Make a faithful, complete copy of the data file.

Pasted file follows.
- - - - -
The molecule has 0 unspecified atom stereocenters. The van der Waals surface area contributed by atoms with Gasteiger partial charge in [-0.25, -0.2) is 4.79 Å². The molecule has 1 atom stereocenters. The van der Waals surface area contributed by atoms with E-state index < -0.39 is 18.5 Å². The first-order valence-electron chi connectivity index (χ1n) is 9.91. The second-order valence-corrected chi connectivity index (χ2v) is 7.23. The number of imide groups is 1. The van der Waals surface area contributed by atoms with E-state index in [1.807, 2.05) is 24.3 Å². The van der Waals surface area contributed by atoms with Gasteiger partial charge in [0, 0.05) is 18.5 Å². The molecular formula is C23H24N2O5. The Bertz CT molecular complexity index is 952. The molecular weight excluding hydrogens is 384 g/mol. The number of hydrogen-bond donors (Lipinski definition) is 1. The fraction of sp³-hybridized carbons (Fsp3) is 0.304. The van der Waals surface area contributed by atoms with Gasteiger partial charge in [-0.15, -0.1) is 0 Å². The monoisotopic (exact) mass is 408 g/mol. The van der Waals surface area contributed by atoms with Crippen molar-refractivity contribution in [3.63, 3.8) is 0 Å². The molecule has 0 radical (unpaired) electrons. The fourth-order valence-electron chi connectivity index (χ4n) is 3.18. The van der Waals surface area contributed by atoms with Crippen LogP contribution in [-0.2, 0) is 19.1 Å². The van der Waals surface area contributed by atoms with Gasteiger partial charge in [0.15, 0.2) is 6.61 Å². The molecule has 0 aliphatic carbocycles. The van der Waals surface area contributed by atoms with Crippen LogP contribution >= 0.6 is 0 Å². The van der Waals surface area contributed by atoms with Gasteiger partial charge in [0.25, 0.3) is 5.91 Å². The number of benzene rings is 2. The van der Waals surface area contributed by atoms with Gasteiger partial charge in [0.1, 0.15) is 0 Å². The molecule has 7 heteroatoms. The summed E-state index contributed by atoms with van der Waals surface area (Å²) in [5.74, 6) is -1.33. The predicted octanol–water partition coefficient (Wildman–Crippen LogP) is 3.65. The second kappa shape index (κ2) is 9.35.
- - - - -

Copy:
The molecule has 0 unspecified atom stereocenters. The van der Waals surface area contributed by atoms with Gasteiger partial charge in [-0.25, -0.2) is 4.79 Å². The molecule has 1 atom stereocenters. The van der Waals surface area contributed by atoms with E-state index < -0.39 is 18.5 Å². The first-order valence-electron chi connectivity index (χ1n) is 9.91. The second-order valence-corrected chi connectivity index (χ2v) is 7.23. The number of imide groups is 1. The van der Waals surface area contributed by atoms with E-state index in [1.807, 2.05) is 24.3 Å². The van der Waals surface area contributed by atoms with Gasteiger partial charge in [0, 0.05) is 18.5 Å². The molecular formula is C23H24N2O5. The Bertz CT molecular complexity index is 952. The molecular weight excluding hydrogens is 384 g/mol. The number of hydrogen-bond donors (Lipinski definition) is 1. The fraction of sp³-hybridized carbons (Fsp3) is 0.304. The van der Waals surface area contributed by atoms with Gasteiger partial charge in [-0.15, -0.1) is 0 Å². The monoisotopic (exact) mass is 408 g/mol. The van der Waals surface area contributed by atoms with Crippen molar-refractivity contribution in [3.63, 3.8) is 0 Å². The molecule has 0 radical (unpaired) electrons. The fourth-order valence-electron chi connectivity index (χ4n) is 3.18. The van der Waals surface area contributed by atoms with Crippen LogP contribution in [-0.2, 0) is 19.1 Å². The van der Waals surface area contributed by atoms with Gasteiger partial charge in [0.15, 0.2) is 6.61 Å². The molecule has 0 aliphatic carbocycles. The van der Waals surface area contributed by atoms with Crippen LogP contribution >= 0.6 is 0 Å². The van der Waals surface area contributed by atoms with Gasteiger partial charge in [0.25, 0.3) is 5.91 Å². The number of benzene rings is 2. The van der Waals surface area contributed by atoms with Gasteiger partial charge in [0.1, 0.15) is 0 Å². The molecule has 7 heteroatoms. The summed E-state index contributed by atoms with van der Waals surface area (Å²) in [5.74, 6) is -1.33. The predicted octanol–water partition coefficient (Wildman–Crippen LogP) is 3.65. The second kappa shape index (κ2) is 9.35.